A little boy's foot "melted like wax" after walking on sand that had been scorched by a disposable barbecue.
Will Tyler, 10, was left unable to walk after suffering severe burns to his left foot while out with his family at Formby Beach in Sefton, Merseyside, yesterday, Tuesday.
He needed skin grafts to repair his badly damaged foot.
Having walked along the sand dunes with his parents, Toby, 51, and Claire, 44, sister Lily, 12, and friends of the family, the group set up a beach barbecue to cook sausages.
Once it had cooled down, the disposable barbecue was moved away from the playing children.
"Everyone I’ve told this story to just cannot believe how sand can stay that hot," Toby said.
"We’d used one of those disposable barbecues where the coals are in a foil tray. The bottom of the tray was on the sand, which I now know meant the heat was being sent down into the sand and the foil surface was trapping it there.
"When we moved the barbecue, the top of the sand cooled, but underneath it was still roasting hot as the heat had just been trapped there. We learned later it can stay dangerously hot for hours and hours.
"The kids were running around playing when suddenly Will just screamed. As a parent, it’s the worst sound I’d ever heard and it’s a sound I’ll never forget.
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"He pulled his foot out of the sand and his skin was peeling off his foot like melted wax.
"By the time I carried him to the car I was I was soaking wet with sweat. I wasn’t sure I was going to make it but seeing Will’s foot….I guess the adrenalin just kicked in."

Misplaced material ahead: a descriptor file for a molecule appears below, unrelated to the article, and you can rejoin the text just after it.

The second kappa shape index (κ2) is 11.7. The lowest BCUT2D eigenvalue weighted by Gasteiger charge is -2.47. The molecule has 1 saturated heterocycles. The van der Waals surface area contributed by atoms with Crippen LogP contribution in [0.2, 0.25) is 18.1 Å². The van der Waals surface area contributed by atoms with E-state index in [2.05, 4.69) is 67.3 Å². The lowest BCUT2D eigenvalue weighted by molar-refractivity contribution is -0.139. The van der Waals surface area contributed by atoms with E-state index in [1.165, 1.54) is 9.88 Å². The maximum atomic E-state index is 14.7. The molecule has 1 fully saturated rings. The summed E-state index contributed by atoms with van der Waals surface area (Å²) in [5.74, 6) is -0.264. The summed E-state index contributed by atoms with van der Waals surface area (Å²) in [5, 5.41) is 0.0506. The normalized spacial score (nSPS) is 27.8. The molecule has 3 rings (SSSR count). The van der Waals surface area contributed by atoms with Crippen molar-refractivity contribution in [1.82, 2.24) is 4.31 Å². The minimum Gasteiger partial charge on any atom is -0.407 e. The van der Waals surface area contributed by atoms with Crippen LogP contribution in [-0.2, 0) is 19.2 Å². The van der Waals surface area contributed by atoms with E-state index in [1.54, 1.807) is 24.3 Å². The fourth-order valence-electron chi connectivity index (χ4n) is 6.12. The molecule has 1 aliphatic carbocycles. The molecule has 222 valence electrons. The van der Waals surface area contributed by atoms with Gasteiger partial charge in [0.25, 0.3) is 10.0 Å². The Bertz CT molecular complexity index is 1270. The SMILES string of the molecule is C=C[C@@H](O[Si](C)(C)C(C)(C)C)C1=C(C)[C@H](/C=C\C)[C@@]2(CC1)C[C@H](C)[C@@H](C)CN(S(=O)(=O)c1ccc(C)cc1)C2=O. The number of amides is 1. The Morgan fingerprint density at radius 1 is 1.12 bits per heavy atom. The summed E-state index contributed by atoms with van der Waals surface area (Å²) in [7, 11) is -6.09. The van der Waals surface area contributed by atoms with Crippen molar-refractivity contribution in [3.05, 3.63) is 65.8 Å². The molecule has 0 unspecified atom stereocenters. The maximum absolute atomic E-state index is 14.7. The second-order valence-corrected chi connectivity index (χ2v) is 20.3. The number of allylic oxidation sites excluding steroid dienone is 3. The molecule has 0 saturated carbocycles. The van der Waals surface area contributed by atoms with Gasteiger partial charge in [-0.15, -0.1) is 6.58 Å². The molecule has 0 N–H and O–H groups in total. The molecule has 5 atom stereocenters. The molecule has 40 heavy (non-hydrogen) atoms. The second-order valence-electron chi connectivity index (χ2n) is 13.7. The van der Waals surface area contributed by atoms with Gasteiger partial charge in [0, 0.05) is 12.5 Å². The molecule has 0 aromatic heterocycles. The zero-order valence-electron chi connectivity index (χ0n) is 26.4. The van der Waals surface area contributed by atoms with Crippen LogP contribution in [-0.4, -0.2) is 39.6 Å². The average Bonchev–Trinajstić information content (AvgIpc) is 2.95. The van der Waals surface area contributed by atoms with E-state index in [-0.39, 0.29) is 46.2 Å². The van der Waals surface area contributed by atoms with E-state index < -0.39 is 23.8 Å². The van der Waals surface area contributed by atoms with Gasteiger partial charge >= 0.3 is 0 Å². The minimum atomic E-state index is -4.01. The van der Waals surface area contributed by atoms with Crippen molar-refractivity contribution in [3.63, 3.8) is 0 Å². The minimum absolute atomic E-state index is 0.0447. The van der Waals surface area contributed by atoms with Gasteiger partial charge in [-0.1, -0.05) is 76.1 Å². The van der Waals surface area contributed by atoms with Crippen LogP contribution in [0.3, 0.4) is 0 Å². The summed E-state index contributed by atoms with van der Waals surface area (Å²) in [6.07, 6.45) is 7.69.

This meant Will's dad had to run across the dunes, carrying him for 20 minutes in the summer heat, back to the car so his mum could get him treated.
Mum Claire drove Will to a nearby hospital before he was taken to Royal Manchester Children’s Hospital.
From there it was a slow recovery process, initially spending nine days and eight nights in hospital unable to have visitors other than his mum, and in a lot of pain.
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Will had to have a skin graft from his right thigh to his left foot and was given morphine, gas, and air to help him get through the pain.
Once home, Will’s recovery was far from over and he relied on a wheelchair at first, before progressing to a walking frame and crutches and eventually was able to walk unaided again.
He still has to wear compression socks 23 hours a day and a splint at night, as well as moisturising his skin and massaging the skin to reduce bumps in the scar tissue.
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Toby continued: "He has fun with it – he calls it his 'bacon' because that’s what it looks like.
"As he’s still growing we’re not sure if there will be operations in the future. But for now, he is recovering well and he’s lucky that he has some close friends that have been really great at supporting him."
Will is fundraising for Royal Manchester Children’s Hospital, where he is still attending appointments.
He said: "I wanted to do some fundraising themed around the number eight because that’s how many nights I was in the children’s hospital.
"It was really difficult because it was last year during lockdown so my sister Lily and my dad weren’t able to visit me, I was only with my mum.
"But all the nurses were nice to me and everyone on the ward was really kind."
Sefton Council said fires and barbecues are banned near the coast.
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